|Publisher(s)||Dream Factory (Digital Integration)|
|Genre(s)||Scrolling tile-based puzzle game|
Aiming to develop a version of Boulder Dash that could fit onto a floppy disk, the designers had a hard time developing better graphics under said constraint. The original Amiga Supaplex version had to fit on a standard 880 kB floppy disk and needed to run on a standard 512 kB Amiga like the original A500 or A2000. In fact, the Amiga version could not be copied onto the hard drive due to copy protection and its custom disk format.
The game was released for Amiga and MS-DOS. (Two people from the London area started developing a full version for the Atari ST, but it was never released, because of the limited graphical support.) Unofficial ports have been made to other platforms, such as the ZX Spectrum.
Due to hardware-dependent programming, the PC version of Supaplex ran twice as fast as PCs became faster. Herman Perk disassembled the game, debugged it and re-assembled it again. The result became known as SpeedFix. Extra features have also been added without changing the game itself.
The game comes with 111 levels, though many unofficial level sets have been released that greatly increase that number. Although the levels must be played in order, the game allows up to three levels to be skipped at any given time. Also, it was very easy to skip additional levels by editing the file that contained the list of levels successfully completed. The game is very challenging, but unlike many Boulder Dash-related games, the difficulty comes from solving the puzzles in each level rather than from semi-responsive controls. Furthermore, Supaplex does not use time limits for solving the puzzles, unlike Boulder Dash.
Most objects are identical in behaviour to those in the original Boulder Dash, simply redrawn with a computer hardware theme. Murphy replaces Rockford, who collects objects called Infotrons, which are reminiscent of schematic representations of atoms, instead of diamonds. Instead of dirt, the levels are filled with printed circuit board simply called base in the game's manual, and not lined with brick walls, but with computer chips and other hardware, and filled with Zonks instead of rocks. The enemies are moving scissors, called Snik Snaks, and electrons, which resemble sparkling stars.
Supaplex introduces a number of new elements that were not present in Boulder Dash, including bugs, pieces of base that randomly cause life-threatening electrostatic discharges, Ports, which limit Murphy's movement to specific directions, and terminals, which set off yellow Utility Disks. Utility Disks are explosive floppy disks and come in three different colors: Orange Disks work like Zonks, but explode when hit or when falling. Yellow Disks do not fall, yet may be pushed in any direction, but not pulled (which allows creating Sokoban-like puzzles), and explode when the Terminal is used. Red Disks can be carried and dropped when convenient, exploding seconds after.
Supaplex is the first Boulder Dash-like game that is not fully grid-based: while the playing field is an obvious grid, the objects do not "snap" from one grid position to another, but can be halfway or "in between" grid positions while moving or falling. This behavior has led to a number of well-known bugs that can be turned to the player's advantage, many of which need to be exploited to complete fan-made levels. For instance, by turning around quickly, the player can cause an enemy or rock to "bounce" off Murphy.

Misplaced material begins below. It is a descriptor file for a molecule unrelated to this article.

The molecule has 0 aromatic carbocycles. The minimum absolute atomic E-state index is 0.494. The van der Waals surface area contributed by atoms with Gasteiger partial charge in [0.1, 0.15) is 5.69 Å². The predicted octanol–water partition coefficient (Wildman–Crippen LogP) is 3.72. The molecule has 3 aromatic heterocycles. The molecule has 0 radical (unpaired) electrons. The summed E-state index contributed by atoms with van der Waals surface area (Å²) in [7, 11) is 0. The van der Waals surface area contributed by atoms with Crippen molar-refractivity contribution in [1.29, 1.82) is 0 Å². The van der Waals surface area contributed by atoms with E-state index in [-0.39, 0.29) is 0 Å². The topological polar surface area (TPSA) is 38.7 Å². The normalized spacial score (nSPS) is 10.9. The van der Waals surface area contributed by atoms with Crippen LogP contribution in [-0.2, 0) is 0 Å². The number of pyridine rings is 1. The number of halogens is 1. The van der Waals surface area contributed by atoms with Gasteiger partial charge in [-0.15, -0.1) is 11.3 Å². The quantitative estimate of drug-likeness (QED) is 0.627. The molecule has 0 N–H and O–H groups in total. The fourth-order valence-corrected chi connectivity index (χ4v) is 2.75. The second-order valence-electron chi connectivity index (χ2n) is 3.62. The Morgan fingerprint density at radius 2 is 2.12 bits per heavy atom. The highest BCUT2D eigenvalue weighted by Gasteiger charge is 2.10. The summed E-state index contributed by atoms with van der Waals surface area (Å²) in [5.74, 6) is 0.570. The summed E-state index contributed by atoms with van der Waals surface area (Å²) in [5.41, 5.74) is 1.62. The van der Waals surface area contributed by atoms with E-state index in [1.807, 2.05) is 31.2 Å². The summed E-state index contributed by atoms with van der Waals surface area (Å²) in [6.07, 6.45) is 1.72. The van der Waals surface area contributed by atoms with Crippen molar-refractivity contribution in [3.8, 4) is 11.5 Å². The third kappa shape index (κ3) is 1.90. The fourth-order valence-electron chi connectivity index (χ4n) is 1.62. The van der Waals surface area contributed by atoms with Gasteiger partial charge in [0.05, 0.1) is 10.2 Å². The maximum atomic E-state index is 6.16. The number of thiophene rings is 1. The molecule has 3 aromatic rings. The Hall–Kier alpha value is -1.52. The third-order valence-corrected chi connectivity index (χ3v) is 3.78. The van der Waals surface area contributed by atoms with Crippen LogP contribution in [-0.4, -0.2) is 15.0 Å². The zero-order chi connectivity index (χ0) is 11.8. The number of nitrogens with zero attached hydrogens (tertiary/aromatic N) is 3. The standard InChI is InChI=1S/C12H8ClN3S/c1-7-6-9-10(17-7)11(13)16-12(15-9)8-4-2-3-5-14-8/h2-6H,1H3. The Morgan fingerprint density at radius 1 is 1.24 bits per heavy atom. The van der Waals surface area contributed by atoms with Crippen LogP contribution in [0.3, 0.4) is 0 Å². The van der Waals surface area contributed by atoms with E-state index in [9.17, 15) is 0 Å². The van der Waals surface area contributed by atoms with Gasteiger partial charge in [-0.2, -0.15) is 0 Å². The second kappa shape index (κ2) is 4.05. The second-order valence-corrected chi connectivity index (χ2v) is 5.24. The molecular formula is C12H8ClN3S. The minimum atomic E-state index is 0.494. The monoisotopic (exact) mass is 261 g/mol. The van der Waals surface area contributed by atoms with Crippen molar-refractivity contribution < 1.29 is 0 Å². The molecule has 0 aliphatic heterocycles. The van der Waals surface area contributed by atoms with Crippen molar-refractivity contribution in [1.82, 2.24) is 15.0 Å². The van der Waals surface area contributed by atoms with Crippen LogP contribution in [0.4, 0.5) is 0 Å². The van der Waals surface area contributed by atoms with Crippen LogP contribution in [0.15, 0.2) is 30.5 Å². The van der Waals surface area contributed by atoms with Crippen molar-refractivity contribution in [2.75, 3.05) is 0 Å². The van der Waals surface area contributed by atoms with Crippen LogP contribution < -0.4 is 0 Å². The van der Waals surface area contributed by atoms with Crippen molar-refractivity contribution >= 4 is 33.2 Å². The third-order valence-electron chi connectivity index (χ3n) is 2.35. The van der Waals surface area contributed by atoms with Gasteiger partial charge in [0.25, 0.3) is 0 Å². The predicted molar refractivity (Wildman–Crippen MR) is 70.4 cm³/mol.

The game also applies "gravity" on some levels, which means that Murphy will fall down empty spaces and will be unable to go back up, unless he climbs up by using bases. Gravity is not indicated visually – the player can only notice by trial and error.
Supaplex received mostly favorable reviews. Comparing it to Boulder Dash and Emerald Mine, CU Amiga lauded the variety of the puzzles and the longevity of the gameplay, only lamenting the lack of a multiplayer mode and the need to restart difficult levels if the player makes a mistake. Amiga Action thought that it improved considerably on the game inspiring it, but expressed dissatisfaction with its graphics, and also felt that it was priced high since several public-domain Boulder Dash clones already existed. Zero praised the puzzle-oriented gameplay as addictive, with minor criticism directed at its stagnant graphics.
Amiga Format also found the game to be addictive, but was more forgiving of the graphics, calling them "simplistic but effective". Amiga Computing considered Supaplex to be an average game. It described its gameplay as dated with new features "to give it some welly", criticised its presentation for not providing context as to what the game is about, and felt that it should have been released as a budget title. In its negative review, Amiga Power criticised the length and difficulty of the levels and the game's overall presentation, writing that there are superior Boulder Dash clones released to the public domain.
- "Supaplex History". www.elmerproductions.com.
- "Supaplex Software". www.elmerproductions.com.
- "Supaplex Cast". www.elmerproductions.com.
- "Review: Supaplex". Amiga Action. No. 26. November 1991. pp. 102–103. Retrieved 24 July 2022.
- Whitehead, Daniel (December 1991). "Review: Supaplex". Amiga Computing. No. 43. p. 105. Retrieved 24 July 2022.
- Hutchinson, Andy (January 1992). "Screenplay – Supaplex". Amiga Format. No. 30. p. 114. Retrieved 24 July 2022.
- Campbell, Stuart (January 1992). "Review: Supaplex". Amiga Power. No. 9. p. 92. Retrieved 24 July 2022.
- Caudell, Ben (November 1991). "Review: Supaplex". Zero. No. 25. p. 71. Retrieved 24 July 2022.
- Slingsby, Dan (November 1991). "Screen Scene – Supaplex". CU Amiga. No. 21. p. 64. Retrieved 24 July 2022.